We often remember Pentecost as being the day of the descent of the Holy Spirit. We remember the tongues of fire and wonder what that experience would have been like. Perhaps we also limit the important events of that day to the room in which the Apostles were waiting as Christ had commanded them to do when he ascended into heaven. We may not think about the rest of that day, or what happened beyond the room.
Pentecost is considered to be the birthday of the Church. After all, it was on this day that the Holy Spirit descended upon the Apostles. That, in itself, was an event worth celebrating, but it did not just happen for the Apostles’ edification. When He descended upon the Apostles, the Holy Spirit enabled them to fulfill Christ’s command to go into all the world and preach the Gospel. We don’t always ponder that connection when we celebrate Pentecost.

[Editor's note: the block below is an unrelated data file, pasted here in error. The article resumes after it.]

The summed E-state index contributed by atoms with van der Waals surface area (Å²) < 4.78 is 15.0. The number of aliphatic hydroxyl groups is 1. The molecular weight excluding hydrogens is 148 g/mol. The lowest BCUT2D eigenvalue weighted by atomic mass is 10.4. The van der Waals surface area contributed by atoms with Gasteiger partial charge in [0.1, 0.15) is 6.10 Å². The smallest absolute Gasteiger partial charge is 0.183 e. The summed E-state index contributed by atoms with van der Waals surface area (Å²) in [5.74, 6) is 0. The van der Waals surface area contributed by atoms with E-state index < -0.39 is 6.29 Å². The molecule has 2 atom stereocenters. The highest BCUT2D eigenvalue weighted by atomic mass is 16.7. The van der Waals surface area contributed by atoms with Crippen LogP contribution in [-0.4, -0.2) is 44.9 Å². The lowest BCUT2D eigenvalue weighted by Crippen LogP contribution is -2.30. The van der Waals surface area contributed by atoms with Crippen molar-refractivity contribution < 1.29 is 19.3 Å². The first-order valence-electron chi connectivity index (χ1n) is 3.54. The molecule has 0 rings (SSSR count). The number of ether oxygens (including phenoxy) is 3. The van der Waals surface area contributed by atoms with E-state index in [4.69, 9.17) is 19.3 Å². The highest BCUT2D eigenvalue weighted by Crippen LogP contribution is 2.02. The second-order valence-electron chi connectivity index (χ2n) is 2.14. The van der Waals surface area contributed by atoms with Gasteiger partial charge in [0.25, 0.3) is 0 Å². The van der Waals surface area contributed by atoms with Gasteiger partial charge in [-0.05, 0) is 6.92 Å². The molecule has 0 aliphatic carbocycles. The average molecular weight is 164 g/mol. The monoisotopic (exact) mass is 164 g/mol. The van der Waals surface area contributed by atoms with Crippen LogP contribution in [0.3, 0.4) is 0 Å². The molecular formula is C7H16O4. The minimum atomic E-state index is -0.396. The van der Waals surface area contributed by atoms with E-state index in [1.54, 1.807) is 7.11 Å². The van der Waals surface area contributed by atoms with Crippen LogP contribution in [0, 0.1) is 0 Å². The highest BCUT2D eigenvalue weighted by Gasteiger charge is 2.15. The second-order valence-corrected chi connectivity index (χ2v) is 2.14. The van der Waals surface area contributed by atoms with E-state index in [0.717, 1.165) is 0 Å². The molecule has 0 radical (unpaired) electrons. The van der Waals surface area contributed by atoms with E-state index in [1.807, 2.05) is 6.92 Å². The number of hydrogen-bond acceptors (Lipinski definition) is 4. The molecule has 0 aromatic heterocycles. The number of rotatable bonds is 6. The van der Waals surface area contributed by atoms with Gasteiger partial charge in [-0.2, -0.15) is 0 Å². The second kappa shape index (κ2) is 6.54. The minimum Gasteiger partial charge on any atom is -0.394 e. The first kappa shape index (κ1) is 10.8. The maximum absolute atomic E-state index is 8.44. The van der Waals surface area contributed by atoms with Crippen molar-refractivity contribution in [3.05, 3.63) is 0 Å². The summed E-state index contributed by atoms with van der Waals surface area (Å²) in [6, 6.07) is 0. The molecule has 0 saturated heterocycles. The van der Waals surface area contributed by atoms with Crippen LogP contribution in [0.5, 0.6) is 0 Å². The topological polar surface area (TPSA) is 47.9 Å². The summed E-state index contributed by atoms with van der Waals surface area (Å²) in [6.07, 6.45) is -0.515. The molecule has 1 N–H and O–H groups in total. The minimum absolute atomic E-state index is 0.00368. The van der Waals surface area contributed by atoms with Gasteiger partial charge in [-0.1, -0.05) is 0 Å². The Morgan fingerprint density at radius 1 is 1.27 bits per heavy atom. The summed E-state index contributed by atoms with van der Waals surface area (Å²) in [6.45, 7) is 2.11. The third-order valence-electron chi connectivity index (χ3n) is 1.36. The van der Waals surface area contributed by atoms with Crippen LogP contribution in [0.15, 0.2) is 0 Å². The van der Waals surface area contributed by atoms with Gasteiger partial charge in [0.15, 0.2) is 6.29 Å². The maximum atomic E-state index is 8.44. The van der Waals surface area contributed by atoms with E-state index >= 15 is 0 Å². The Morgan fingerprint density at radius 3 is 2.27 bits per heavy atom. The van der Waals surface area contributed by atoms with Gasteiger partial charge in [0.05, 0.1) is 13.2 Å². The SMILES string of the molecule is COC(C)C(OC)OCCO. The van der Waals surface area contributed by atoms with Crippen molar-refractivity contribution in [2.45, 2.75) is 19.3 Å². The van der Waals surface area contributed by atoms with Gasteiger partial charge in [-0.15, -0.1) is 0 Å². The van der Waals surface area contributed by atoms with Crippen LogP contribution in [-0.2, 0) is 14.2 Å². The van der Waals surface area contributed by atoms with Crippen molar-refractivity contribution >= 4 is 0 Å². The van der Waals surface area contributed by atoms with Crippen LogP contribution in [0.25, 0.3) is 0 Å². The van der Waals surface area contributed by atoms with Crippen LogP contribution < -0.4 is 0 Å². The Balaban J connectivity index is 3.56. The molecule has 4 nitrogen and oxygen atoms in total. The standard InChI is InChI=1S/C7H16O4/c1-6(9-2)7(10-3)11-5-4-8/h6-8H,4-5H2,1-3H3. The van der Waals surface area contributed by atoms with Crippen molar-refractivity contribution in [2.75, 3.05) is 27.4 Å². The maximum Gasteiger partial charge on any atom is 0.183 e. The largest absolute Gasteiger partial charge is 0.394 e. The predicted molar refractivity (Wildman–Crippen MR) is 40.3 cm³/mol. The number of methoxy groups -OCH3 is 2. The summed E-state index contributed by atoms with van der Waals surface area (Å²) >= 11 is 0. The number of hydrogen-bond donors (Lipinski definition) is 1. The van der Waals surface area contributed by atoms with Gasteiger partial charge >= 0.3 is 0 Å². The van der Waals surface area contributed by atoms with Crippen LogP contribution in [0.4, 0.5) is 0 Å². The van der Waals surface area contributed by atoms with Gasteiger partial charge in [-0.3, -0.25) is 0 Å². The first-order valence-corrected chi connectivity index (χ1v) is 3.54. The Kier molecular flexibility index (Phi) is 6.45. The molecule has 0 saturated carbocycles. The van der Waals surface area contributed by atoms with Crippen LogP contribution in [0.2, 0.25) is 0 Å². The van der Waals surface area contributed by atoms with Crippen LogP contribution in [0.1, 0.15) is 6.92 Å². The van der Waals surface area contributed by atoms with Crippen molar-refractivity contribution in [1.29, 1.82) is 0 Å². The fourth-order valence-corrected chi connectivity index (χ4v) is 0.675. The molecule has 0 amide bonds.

So, let’s take a moment to think together about what actually happened that day. When the Holy Spirit descended upon the Apostles, He gave them the ability to speak in other languages. And they didn’t just sit there and marvel at what had happened. Instead, they immediately put that ability to use. They left their secluded room and went right out into the world around them where many people of different languages were gathered. The Apostles began to speak to these others, sharing with them the good news about Christ. Miraculously, because of the Holy Spirit, they could speak to these strangers in their very own languages! And what happened? Acts 2 tells us that more than 3,000 people became part of the Church on that day! That’s quite a birthday celebration!